Research Designs: Choosing and Fine-tuning a Design for Your Study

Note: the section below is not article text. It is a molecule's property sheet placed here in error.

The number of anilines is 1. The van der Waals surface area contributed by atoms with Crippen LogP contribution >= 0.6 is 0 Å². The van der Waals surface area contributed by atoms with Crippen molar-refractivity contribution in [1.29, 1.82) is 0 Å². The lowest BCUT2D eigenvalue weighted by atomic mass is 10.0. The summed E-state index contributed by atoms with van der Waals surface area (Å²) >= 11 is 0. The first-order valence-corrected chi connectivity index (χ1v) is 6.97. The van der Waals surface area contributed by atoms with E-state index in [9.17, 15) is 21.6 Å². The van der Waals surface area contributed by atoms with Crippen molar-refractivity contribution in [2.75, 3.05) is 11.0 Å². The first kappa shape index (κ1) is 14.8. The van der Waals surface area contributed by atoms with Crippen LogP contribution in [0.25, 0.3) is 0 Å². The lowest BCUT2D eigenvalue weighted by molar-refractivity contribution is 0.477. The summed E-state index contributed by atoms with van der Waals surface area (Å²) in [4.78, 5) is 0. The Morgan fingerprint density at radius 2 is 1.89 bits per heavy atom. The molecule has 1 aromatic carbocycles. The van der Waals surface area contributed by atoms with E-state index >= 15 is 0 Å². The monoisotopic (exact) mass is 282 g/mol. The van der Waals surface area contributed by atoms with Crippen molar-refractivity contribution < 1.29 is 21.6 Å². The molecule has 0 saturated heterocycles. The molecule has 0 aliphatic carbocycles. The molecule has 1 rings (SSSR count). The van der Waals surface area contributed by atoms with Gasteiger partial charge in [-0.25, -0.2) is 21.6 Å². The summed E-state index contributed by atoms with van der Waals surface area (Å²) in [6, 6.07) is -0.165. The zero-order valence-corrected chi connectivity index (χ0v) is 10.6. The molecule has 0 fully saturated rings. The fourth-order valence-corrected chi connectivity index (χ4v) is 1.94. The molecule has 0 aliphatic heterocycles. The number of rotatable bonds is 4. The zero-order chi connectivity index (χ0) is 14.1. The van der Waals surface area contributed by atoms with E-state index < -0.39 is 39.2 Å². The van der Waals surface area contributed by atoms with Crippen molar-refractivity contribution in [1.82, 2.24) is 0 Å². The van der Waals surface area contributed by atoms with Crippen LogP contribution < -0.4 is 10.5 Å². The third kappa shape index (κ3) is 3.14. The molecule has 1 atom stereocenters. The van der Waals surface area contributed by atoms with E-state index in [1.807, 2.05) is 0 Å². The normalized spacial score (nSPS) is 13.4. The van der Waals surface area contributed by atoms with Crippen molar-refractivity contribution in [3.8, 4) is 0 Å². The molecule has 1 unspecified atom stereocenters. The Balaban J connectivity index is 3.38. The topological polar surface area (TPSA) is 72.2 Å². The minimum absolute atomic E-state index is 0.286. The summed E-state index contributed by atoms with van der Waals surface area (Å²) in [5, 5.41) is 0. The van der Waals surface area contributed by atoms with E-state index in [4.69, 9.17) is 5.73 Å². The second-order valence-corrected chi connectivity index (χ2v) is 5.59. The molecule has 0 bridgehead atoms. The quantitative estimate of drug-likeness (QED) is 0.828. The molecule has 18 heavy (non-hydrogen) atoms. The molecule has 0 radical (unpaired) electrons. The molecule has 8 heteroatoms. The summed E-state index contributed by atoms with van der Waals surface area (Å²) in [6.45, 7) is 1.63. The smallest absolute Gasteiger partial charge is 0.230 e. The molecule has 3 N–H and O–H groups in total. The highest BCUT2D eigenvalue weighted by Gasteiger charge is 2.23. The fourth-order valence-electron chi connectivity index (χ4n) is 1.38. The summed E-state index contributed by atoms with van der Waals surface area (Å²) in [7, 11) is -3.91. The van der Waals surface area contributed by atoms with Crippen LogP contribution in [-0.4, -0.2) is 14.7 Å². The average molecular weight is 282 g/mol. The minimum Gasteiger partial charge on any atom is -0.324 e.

Researchers can design a study to characterize a single instance of a phenomenon or to make an inference about a phenomenon in a population via a sample. Single-subject (or case) studies are justifiable when sampling is difficult or inappropriate. Psychosocial cases aimed at solving a specific problem usually require qualitative methods. Clinical cases are reports of diagnosis or treatment of injury or illness and are usually based on quantitative assessments and qualitative analysis. Non-clinical quantitative cases involve repeated sampling on a single subject and a quantitative inference about the subject generally. Sample-based designs are either observational or interventional, and most are aimed at quantifying a causal effect, in which changes in a predictor variable on average cause changes in a dependent variable. Establishing such causality in observational designs is problematic, owing to difficulties in adjusting for bias in the effect arising from confounders (variables that cause changes in the predictor and dependent). This problem is eliminated in interventions, but the necessary inclusion of a control treatment introduces bias mediated by differences between the groups in administration of treatments, compliance with study requirements, or imbalance in subject characteristics. Use of blinding and randomization at the design stage and inclusion of covariates in the analysis generally lead to trustworthy outcomes by reducing bias in interventions, but observational studies are sometimes the only ethically or logistically possible choice.

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